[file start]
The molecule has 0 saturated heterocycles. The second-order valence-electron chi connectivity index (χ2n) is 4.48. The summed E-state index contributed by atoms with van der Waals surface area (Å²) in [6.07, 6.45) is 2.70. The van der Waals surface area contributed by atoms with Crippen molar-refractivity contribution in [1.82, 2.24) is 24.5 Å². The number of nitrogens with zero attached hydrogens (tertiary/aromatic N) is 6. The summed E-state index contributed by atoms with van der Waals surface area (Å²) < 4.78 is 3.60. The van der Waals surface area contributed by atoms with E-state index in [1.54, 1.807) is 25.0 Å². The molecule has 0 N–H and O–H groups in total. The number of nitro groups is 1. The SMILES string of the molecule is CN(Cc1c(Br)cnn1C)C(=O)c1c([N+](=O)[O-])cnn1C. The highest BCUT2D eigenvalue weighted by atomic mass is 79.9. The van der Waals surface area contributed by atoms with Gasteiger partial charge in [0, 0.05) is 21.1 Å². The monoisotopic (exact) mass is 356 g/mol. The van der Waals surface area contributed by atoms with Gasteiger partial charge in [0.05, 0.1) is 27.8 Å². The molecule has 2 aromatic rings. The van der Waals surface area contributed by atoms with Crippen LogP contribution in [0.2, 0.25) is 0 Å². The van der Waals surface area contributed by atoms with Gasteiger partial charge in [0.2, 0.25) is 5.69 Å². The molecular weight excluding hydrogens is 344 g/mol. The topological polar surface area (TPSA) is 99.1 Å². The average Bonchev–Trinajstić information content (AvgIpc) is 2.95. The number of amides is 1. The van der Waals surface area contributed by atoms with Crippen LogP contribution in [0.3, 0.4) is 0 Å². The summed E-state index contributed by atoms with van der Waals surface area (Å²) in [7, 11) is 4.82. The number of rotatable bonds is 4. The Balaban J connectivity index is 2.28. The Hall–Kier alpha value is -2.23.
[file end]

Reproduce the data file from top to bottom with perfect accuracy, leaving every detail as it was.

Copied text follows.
The molecule has 0 saturated heterocycles. The second-order valence-electron chi connectivity index (χ2n) is 4.48. The summed E-state index contributed by atoms with van der Waals surface area (Å²) in [6.07, 6.45) is 2.70. The van der Waals surface area contributed by atoms with Crippen molar-refractivity contribution in [1.82, 2.24) is 24.5 Å². The number of nitrogens with zero attached hydrogens (tertiary/aromatic N) is 6. The summed E-state index contributed by atoms with van der Waals surface area (Å²) < 4.78 is 3.60. The van der Waals surface area contributed by atoms with E-state index in [1.54, 1.807) is 25.0 Å². The molecule has 0 N–H and O–H groups in total. The number of nitro groups is 1. The SMILES string of the molecule is CN(Cc1c(Br)cnn1C)C(=O)c1c([N+](=O)[O-])cnn1C. The highest BCUT2D eigenvalue weighted by atomic mass is 79.9. The van der Waals surface area contributed by atoms with Gasteiger partial charge in [0, 0.05) is 21.1 Å². The monoisotopic (exact) mass is 356 g/mol. The van der Waals surface area contributed by atoms with Gasteiger partial charge in [0.05, 0.1) is 27.8 Å². The molecule has 2 aromatic rings. The van der Waals surface area contributed by atoms with Crippen LogP contribution in [0.2, 0.25) is 0 Å². The van der Waals surface area contributed by atoms with Gasteiger partial charge in [0.2, 0.25) is 5.69 Å². The molecular weight excluding hydrogens is 344 g/mol. The topological polar surface area (TPSA) is 99.1 Å². The average Bonchev–Trinajstić information content (AvgIpc) is 2.95. The number of amides is 1. The van der Waals surface area contributed by atoms with Crippen LogP contribution in [0.3, 0.4) is 0 Å². The summed E-state index contributed by atoms with van der Waals surface area (Å²) in [7, 11) is 4.82. The number of rotatable bonds is 4. The Balaban J connectivity index is 2.28. The Hall–Kier alpha value is -2.23.